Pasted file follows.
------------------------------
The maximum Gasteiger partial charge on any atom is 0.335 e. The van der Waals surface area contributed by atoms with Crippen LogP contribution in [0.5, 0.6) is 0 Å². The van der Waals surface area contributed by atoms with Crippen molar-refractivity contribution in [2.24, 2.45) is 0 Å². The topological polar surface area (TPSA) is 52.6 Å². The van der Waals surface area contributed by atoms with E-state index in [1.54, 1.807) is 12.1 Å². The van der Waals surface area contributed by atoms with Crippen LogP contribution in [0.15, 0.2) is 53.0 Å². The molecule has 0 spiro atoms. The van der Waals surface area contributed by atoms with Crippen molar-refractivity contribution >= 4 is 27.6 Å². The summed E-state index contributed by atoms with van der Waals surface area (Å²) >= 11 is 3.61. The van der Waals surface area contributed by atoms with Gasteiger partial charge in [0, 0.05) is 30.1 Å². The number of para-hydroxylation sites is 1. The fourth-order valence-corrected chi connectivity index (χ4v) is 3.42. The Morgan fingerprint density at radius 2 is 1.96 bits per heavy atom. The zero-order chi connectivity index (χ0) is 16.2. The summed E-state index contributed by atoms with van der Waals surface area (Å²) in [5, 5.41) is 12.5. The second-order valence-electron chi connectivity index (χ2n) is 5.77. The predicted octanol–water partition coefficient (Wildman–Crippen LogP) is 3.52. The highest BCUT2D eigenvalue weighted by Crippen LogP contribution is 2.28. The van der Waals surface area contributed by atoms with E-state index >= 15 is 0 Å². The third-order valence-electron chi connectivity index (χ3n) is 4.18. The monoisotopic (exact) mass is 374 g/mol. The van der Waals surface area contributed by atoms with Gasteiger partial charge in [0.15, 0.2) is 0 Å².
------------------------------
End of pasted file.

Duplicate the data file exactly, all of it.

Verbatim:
The maximum Gasteiger partial charge on any atom is 0.335 e. The van der Waals surface area contributed by atoms with Crippen LogP contribution in [0.5, 0.6) is 0 Å². The van der Waals surface area contributed by atoms with Crippen molar-refractivity contribution in [2.24, 2.45) is 0 Å². The topological polar surface area (TPSA) is 52.6 Å². The van der Waals surface area contributed by atoms with E-state index in [1.54, 1.807) is 12.1 Å². The van der Waals surface area contributed by atoms with Crippen LogP contribution in [0.15, 0.2) is 53.0 Å². The molecule has 0 spiro atoms. The van der Waals surface area contributed by atoms with Crippen molar-refractivity contribution >= 4 is 27.6 Å². The summed E-state index contributed by atoms with van der Waals surface area (Å²) >= 11 is 3.61. The van der Waals surface area contributed by atoms with Gasteiger partial charge in [0, 0.05) is 30.1 Å². The number of para-hydroxylation sites is 1. The fourth-order valence-corrected chi connectivity index (χ4v) is 3.42. The Morgan fingerprint density at radius 2 is 1.96 bits per heavy atom. The zero-order chi connectivity index (χ0) is 16.2. The summed E-state index contributed by atoms with van der Waals surface area (Å²) in [5, 5.41) is 12.5. The second-order valence-electron chi connectivity index (χ2n) is 5.77. The predicted octanol–water partition coefficient (Wildman–Crippen LogP) is 3.52. The highest BCUT2D eigenvalue weighted by Crippen LogP contribution is 2.28. The van der Waals surface area contributed by atoms with E-state index >= 15 is 0 Å². The third-order valence-electron chi connectivity index (χ3n) is 4.18. The monoisotopic (exact) mass is 374 g/mol. The van der Waals surface area contributed by atoms with Gasteiger partial charge in [0.15, 0.2) is 0 Å².